Saturday, June 11, 2005

talking film at marco's bash

Marco celebrated his birthday early, and the gang drove over to his house for Mom-cooked spaghetti and chicken. Conversation turned to film, and we reminisced about all those little fun films we liked in our feckless youth, trying to track whatever became of people like the cast of The Breakfast Club, Young Guns, and Flash Gordon. We recalled Heathers and Pump Up the Volume, Mighty Ducks, Platoon and Full Metal Jacket, Warlock and Krull, St. Elmo’s Fire and Beauty & the Beast, Alive, Brazil, Oscar, and Clue, and all the lines of dialogue that made an impact on our impressionable creative minds. After the long conversation punctuated by spontaneous reenactments of key scenes, we watched a bit of David Lynch’s leather clad Dune extravaganza, a quaint film ahead of its time, and laughed at Sting’s fight scene (even the pathetic Jedi fight better than the Harkonnen, it seems).

We decided to spend one night in the near future watching old films, not the best ones or the ones that we liked critically, but those silly guilty pleasures that for the life of me I can barely admit to actually liking (perhaps for the soundtrack, or because they seemed to be so contextually relevant – you know how young people can be, assigning significance to the most inane of things, but doing it with such a potent belief and sincerity that it assumes a rather monstrous meaning).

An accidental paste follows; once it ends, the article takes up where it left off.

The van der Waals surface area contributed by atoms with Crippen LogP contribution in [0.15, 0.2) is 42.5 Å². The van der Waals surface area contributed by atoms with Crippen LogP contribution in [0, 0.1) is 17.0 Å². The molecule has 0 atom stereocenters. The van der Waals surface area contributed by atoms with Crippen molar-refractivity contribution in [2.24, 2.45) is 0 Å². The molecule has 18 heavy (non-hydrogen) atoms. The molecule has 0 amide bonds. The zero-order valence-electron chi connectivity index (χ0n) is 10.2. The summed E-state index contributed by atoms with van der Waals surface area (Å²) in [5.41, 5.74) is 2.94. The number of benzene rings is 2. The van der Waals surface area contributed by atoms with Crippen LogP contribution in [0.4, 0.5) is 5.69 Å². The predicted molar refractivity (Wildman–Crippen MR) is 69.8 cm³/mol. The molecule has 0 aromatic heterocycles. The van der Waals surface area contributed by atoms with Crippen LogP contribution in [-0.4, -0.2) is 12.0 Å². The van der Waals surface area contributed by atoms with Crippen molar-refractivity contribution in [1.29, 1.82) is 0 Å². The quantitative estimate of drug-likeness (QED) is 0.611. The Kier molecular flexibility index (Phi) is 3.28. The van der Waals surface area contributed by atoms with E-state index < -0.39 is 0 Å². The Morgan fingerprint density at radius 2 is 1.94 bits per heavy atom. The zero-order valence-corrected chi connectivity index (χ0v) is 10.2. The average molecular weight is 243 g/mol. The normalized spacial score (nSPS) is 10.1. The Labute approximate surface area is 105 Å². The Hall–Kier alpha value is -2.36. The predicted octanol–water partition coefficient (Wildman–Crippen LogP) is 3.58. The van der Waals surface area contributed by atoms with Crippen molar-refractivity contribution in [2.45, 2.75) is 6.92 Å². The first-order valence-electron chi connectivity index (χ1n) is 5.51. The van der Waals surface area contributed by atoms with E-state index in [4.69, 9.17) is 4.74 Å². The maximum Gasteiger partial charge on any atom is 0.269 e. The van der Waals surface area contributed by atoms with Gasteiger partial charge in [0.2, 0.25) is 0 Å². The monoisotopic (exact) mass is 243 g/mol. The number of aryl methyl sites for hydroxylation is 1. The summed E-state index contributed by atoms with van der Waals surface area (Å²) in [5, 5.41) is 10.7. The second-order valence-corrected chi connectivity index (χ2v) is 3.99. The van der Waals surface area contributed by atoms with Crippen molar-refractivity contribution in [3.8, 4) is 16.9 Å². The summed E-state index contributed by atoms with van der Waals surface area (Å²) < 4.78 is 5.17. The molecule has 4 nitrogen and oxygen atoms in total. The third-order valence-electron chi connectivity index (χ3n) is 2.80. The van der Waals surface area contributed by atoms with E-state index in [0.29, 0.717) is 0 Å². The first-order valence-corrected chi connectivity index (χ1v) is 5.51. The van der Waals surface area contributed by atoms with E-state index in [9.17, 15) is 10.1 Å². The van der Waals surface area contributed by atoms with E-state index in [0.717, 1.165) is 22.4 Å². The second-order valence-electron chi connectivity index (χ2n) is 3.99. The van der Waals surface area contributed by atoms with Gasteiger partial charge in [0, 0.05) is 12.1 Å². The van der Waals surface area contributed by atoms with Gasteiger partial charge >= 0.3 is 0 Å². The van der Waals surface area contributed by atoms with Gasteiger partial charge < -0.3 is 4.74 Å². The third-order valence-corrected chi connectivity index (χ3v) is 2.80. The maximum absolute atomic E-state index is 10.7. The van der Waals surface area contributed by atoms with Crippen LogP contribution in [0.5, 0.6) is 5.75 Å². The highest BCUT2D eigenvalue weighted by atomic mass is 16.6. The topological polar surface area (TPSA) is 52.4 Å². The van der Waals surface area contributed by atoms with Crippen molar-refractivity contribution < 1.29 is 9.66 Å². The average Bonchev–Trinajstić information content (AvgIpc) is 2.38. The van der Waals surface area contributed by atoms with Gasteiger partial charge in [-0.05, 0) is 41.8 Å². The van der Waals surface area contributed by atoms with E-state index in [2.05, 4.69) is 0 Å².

Part of me is uneasy though. Some things are better left unvisited a second time around. Even the best films in my memory tend to falter upon a new viewing, as if part of me can never reclaim the wonder they once provoked. It has happened to me with E.T., Clash of the Titans, Gandhi, Merchant-Ivory movies, and a whole gamut of films from before.

Memory is like that.


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